Sainsbury’s not moving away from Fairtrade wine

The Fairtrade Foundation has said there was “no indication” that UK retailer Sainsbury’s was considering axing the Fairtrade label on some of its wines and moving to its own ‘fairly traded’ scheme, despite media speculation that it would extend a pilot scheme for its own ethical scheme from tea to other categories.

The announcement that the retailer will cease to use the Fairtrade label across much of its own-label teas (apart from its premium Taste the Difference teas) has sparked fears that other products could follow suit, threatening to “bring Fairtrade crashing down”, The Guardian newspaper reported recently. 

However a Sainsbury’s spokesman told db that it didn’t “have any information to share on Fairtrade wines,” adding that “currently, we are running a pilot on tea only”.

The retailer had previously acknowledged that customers would still be able to buy Fairtrade certified tea from its Taste the Difference range, as well as their own-label Fairtrade bananas, coffee, chocolate and flowers – but no mention has been made of its wines.

The retailer currently lists ten Fairtrade wines on its website, including all of its own-label Taste the Difference South African wines.

A spokesmen from the Fairtrade Foundation said “there has been no indication that we’re aware of that Sainsbury’s are considering moving wine to their own fairly trade standard”, adding that it could not comment on the speculation.

But Nick Day, Europe’s sales director for Argentinian producer La Riojana, which is one of the largest Fairtrade producers in South America, told db that the Fairtrade mark needed “active support” from retailers.

Speaking to db for our upcoming feature on ethical wines, he said. “The Fairtrade mark does a great job in raising the profile of ethical wine in markets all over Europe, but it needs proactive support from retailers in order to generate the sales and social premium necessary to really make a difference.”

Growing demand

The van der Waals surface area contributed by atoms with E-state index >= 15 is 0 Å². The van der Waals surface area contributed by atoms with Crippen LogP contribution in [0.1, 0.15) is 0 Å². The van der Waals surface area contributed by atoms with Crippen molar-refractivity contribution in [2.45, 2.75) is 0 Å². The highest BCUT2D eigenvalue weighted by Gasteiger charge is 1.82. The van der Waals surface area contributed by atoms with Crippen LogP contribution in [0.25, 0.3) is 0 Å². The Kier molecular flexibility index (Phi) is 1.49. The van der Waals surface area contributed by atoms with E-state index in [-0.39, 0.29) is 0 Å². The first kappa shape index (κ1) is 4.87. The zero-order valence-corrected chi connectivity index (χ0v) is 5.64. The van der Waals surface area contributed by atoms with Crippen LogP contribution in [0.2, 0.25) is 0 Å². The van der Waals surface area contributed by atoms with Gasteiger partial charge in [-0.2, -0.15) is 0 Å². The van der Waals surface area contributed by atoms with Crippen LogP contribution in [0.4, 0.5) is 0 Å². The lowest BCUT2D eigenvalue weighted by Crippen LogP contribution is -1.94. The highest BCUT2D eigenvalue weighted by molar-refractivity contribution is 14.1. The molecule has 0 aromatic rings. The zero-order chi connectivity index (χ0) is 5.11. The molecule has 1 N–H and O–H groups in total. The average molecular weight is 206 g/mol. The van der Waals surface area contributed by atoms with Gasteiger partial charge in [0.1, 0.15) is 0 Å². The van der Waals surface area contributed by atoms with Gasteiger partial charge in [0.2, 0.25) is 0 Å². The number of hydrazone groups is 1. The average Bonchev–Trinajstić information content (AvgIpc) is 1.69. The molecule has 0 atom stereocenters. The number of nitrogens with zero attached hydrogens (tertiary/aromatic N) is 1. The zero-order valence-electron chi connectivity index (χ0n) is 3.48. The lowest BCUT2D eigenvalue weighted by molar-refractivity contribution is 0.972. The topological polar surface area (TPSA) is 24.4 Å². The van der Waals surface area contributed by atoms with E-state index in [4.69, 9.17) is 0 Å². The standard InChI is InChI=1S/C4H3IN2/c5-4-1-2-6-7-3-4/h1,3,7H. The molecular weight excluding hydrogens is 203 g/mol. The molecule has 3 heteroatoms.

The rising demand for ethically traded and produced wine has been rising, according to the Fairtrade Foundation’s Kate Willis, who noted the move was being driven by retailers, with more UK retailers becominng interested in getting behind the Fairtrade logo.

“There’s a definite call for more Fairtrade wine,” Willis told db. “Retailers are driving it and it’s no longer a niche market.”

She pointed to a situation last year when two retailers nearly ran out of two key grape varieties. “It could have been a disaster – but I think there is definitely more interest,” she said.

Miguel Torres Maczassek, general manager of Bodegas Torres in Chile told db that retailers and restaurants wanted to better communicate their own values to the consumers, as consumer interest was also rising.

“The reason for having Fairtrade or organic viticulture is a way to communicate about yourself, your shop, restaurant or company – and I think this will happen more and more,” he said.

Being certified by the Fairtrade organisation means members and workers benefit from the Fairtrade Premium, Day points out, which is invested in projects that directly benefit growers, such as investment in free fertiliser for co-operative members, or social projects in the community, such as a new drinking supply, community clinic or schools in rural areas.

For a closer look at ethical wine production, please see the August issue of The Drinks Business. 

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